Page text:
If your property is the vehicle for generating charity income (eg. village halls, community centres, community land, charity spaces, rental properties/portfolios, etc.) that’s doubly important as not only would you have to find an alternative location if something happened but there’d also be lost income to consider. Speak to your insurance provider about Business Interruption cover in any case as the protections provided against disruption are wider than just the loss of rent.

Responsibility for, and to, staff & volunteers

You and your fellow trustees have a duty of care for your people – you must comply with relevant laws including Employment, Pension, Equality, Health & Safety.

If you’re engaging workers you should also check whether you are obliged to have Employers’ Liability Insurance. This is a mandatory legal requirement in many cases and is not dependent on remuneration ie. even if using volunteers you may still be within scope. We strongly advise you to take professional advice on this from your insurance provider. Hopefully they’ve already advised you and made you compliant if that’s where you need to be.

Arguably, you and your board colleagues are your charity’s most valuable volunteers, so you should include yourselves in any considerations involving ‘people issues’.

For example, the Commission recommends that you don’t rely too heavily on individuals or leave them to their own devices for too long. This is an area of risk for your organisation, particularly because over-worked, under-valued or disconnected personnel are easier for fraudsters or cyber criminals to manipulate and socially engineer. There is also a higher risk that internal fraud could occur and, horrifically, abuse in all its forms can go unchecked. As we’ve already discovered together, these kinds of events typically cause major reputational and financial damage to charities. Some never recover!

Within boards, depending too much on an individual trustee, their skills or experience can carry risk as well - not least because something could happen to them and the charity would be stuck. There are also pitfalls if that expertise or knowledge is not particularly current or if it’s held by trustees with strong characters who are not open to challenge or appropriate questioning.

Act with reasonable care and skill

The CC3 document says trustees “must use reasonable care and skill, making use of your skills and experience and taking advice when necessary”.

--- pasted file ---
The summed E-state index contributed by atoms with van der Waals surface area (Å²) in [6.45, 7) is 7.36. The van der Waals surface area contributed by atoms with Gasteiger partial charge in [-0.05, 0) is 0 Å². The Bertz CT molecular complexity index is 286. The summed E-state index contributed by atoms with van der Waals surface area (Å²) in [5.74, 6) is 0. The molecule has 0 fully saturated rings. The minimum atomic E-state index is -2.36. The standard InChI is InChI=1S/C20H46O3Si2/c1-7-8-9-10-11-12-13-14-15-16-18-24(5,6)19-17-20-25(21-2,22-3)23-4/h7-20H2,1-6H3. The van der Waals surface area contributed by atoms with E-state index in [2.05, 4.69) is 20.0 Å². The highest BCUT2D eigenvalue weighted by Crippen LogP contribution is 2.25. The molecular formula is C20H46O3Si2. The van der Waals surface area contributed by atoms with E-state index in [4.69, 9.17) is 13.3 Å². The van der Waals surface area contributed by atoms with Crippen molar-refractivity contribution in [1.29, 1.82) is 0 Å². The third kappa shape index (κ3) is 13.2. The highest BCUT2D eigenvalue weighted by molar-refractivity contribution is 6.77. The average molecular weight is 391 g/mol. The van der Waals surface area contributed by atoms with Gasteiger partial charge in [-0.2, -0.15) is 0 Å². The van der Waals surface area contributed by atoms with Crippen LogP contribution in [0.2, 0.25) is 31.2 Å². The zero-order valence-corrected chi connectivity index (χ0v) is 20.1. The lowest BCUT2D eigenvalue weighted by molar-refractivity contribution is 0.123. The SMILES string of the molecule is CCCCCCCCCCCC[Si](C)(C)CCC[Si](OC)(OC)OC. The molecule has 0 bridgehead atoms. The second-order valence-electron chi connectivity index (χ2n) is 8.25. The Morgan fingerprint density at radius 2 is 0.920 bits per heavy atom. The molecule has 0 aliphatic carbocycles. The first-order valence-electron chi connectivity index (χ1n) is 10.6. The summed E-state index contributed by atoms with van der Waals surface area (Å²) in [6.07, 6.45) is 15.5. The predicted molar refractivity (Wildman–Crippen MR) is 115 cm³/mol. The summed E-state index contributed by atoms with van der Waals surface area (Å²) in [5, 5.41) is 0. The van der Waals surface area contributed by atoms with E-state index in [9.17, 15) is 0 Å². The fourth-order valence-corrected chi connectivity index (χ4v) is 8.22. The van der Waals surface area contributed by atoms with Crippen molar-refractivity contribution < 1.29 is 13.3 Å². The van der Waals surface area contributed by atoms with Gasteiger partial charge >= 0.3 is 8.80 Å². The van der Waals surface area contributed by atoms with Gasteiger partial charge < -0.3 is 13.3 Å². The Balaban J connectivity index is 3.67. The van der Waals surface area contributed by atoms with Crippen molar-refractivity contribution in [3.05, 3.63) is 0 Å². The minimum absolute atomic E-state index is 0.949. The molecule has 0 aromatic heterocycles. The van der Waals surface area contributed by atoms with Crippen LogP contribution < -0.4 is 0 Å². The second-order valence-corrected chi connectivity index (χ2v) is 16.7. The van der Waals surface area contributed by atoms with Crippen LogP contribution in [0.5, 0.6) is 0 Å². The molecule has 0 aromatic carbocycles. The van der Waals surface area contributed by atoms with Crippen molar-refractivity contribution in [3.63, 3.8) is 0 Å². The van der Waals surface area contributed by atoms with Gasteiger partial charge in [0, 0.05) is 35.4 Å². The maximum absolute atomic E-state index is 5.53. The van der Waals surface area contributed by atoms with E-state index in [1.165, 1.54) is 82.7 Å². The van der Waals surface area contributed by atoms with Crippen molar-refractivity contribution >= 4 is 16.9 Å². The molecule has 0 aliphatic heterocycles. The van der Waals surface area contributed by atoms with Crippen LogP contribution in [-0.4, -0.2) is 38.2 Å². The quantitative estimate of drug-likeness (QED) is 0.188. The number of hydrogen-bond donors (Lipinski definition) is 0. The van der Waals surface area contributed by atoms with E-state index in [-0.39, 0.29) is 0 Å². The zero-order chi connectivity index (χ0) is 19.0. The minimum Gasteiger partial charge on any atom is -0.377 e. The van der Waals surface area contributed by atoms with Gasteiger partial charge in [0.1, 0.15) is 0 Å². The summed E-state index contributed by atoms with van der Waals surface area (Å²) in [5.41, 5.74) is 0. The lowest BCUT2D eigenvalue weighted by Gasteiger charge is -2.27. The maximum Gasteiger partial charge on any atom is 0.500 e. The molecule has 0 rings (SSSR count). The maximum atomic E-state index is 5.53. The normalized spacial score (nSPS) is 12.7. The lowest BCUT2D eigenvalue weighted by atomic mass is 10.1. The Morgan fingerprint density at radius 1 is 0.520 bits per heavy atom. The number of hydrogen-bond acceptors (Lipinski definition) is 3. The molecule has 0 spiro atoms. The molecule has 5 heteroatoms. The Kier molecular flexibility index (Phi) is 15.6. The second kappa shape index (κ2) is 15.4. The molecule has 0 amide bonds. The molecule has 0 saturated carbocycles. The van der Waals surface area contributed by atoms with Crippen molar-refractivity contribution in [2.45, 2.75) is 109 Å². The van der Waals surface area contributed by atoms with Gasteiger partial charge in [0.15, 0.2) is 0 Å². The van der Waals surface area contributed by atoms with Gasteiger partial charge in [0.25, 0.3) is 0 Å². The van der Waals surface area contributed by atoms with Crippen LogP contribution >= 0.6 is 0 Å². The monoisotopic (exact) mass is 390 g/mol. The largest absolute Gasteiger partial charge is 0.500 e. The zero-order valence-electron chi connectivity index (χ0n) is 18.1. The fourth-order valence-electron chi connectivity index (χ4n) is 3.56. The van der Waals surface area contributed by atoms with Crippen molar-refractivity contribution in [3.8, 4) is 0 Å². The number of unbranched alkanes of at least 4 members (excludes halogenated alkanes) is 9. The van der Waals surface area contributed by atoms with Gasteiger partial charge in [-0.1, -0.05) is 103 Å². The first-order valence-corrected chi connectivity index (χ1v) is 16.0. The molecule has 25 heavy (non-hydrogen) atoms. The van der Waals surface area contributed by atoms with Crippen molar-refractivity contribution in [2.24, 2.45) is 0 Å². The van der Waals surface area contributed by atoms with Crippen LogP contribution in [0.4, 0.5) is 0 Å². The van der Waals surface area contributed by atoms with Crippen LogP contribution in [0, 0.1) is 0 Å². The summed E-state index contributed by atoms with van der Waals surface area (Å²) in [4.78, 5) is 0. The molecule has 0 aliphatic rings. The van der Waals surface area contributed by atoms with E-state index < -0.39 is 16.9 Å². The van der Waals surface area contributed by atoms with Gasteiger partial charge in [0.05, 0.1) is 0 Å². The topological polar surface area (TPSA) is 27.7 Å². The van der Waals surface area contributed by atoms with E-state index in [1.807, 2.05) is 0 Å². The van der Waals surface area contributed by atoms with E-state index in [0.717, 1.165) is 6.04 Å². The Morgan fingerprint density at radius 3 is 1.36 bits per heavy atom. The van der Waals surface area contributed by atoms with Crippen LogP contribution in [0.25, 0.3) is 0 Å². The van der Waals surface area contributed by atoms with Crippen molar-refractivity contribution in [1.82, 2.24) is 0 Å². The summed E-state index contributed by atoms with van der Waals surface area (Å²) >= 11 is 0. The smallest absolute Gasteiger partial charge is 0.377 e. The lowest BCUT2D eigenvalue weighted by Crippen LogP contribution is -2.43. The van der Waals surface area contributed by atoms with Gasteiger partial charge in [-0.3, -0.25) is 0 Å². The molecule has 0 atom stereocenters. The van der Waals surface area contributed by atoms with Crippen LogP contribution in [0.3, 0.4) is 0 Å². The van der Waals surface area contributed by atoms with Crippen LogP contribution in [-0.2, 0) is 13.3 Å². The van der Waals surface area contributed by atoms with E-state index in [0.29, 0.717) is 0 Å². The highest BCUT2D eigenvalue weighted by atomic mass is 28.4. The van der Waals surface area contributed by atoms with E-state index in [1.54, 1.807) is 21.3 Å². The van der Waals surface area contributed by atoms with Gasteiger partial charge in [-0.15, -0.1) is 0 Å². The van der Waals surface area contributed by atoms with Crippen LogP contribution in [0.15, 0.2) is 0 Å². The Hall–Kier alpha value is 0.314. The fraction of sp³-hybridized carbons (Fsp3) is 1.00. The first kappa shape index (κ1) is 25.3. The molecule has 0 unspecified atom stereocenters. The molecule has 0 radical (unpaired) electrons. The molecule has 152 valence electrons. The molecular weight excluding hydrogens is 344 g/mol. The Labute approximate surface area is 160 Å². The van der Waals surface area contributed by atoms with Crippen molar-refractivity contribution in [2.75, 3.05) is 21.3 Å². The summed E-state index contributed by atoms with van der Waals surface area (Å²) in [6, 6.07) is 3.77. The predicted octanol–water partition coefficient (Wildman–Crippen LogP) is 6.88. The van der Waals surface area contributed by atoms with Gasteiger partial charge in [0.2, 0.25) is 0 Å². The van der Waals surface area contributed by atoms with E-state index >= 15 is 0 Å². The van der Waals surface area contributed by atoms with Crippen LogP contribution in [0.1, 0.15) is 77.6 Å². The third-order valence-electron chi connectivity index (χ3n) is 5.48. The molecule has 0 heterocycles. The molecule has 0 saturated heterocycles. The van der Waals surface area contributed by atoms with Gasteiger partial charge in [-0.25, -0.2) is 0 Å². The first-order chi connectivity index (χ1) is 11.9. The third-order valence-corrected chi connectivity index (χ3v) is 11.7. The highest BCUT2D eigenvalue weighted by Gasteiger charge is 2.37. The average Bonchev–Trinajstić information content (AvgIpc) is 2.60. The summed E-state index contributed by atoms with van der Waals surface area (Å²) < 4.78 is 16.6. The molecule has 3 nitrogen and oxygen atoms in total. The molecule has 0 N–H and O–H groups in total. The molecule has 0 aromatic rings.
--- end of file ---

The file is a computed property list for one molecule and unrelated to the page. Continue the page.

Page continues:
Deciding when you need advice

There will be cases when it’s absolutely obvious that you need outside help. However, sometimes in the day-to-day routine of your trustee role it’s tempting to make decisions by consensus amongst yourselves without stopping to think “Actually, would it be wise to take specific advice on this, even just to protect ourselves?”.

The Charity Commission takes a dim view of organisations run in a gung-ho, devil-may-care fashion. They suggest that trustees should “recognise and acknowledge when you need advice. This is particularly important if the charity or its property may be at risk”. If ever there was a glaring endorsement that charities should take advice and review their insurance programmes periodically, this is it.

A board member may possess the specialist skills required to take care of this for you. In fact, we sometimes hear of a trustee who “used to work in insurance” and that may be fine to accept. You’ll want to just satisfy yourselves that their experience is recent and their knowledge is up-to-date. Could the industry have changed since they left it? Have the risks changed since they retired – for example, cyber crime and abuse claims are fairly new perils? Policy types and wordings are many and varied. You need someone who’s switched-on to navigate you through these waters.

Even if the trustee is currently working in insurance it’s prudent to assess whether there is potential for a conflict of interest.

You may decide on balance that it’s not fair on that individual to be responsible for advising the charity on its exposures and needs. That’s not to say you exclude them from the process altogether but perhaps you let someone else have ultimate oversight of this area. More on the Commission’s expectations on trustees acting in a professional capacity later.

The Charity Commission recognises that “most charities are more likely to obtain advice externally.” (CC3 8.2).

Being prepared in case something does go wrong

In CC3 8.3, the regulator refers to the actions you take following a problem but from these you can draw accurate conclusions concerning the goals that any advance preparations, such as insurance cover, should be designed to achieve.